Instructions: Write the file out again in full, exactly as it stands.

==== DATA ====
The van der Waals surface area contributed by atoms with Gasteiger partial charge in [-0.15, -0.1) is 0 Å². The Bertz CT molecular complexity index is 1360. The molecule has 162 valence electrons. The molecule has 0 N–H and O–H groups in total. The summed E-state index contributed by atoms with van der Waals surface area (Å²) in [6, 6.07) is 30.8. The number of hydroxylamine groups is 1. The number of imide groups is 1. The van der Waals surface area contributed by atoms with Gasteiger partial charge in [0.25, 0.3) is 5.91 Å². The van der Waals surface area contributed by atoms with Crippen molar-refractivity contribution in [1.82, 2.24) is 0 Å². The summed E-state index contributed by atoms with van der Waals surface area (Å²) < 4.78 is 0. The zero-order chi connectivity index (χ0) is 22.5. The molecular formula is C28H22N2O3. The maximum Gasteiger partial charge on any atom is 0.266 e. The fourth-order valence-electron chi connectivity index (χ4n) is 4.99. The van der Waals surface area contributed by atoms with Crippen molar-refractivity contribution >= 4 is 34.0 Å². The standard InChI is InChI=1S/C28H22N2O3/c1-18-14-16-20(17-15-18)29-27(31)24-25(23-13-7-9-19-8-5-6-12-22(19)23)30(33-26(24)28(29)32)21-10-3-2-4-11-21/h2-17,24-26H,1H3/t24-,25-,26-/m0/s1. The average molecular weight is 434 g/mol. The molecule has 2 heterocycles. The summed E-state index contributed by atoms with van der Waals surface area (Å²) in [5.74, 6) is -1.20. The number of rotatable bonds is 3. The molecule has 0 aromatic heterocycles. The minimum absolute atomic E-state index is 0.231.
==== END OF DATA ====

The van der Waals surface area contributed by atoms with Gasteiger partial charge in [-0.15, -0.1) is 0 Å². The Bertz CT molecular complexity index is 1360. The molecule has 162 valence electrons. The molecule has 0 N–H and O–H groups in total. The summed E-state index contributed by atoms with van der Waals surface area (Å²) in [6, 6.07) is 30.8. The number of hydroxylamine groups is 1. The number of imide groups is 1. The van der Waals surface area contributed by atoms with Gasteiger partial charge in [0.25, 0.3) is 5.91 Å². The van der Waals surface area contributed by atoms with Crippen molar-refractivity contribution in [1.82, 2.24) is 0 Å². The summed E-state index contributed by atoms with van der Waals surface area (Å²) < 4.78 is 0. The zero-order chi connectivity index (χ0) is 22.5. The molecular formula is C28H22N2O3. The maximum Gasteiger partial charge on any atom is 0.266 e. The fourth-order valence-electron chi connectivity index (χ4n) is 4.99. The van der Waals surface area contributed by atoms with Crippen molar-refractivity contribution >= 4 is 34.0 Å². The standard InChI is InChI=1S/C28H22N2O3/c1-18-14-16-20(17-15-18)29-27(31)24-25(23-13-7-9-19-8-5-6-12-22(19)23)30(33-26(24)28(29)32)21-10-3-2-4-11-21/h2-17,24-26H,1H3/t24-,25-,26-/m0/s1. The average molecular weight is 434 g/mol. The molecule has 2 heterocycles. The summed E-state index contributed by atoms with van der Waals surface area (Å²) in [5.74, 6) is -1.20. The number of rotatable bonds is 3. The molecule has 0 aromatic heterocycles. The minimum absolute atomic E-state index is 0.231.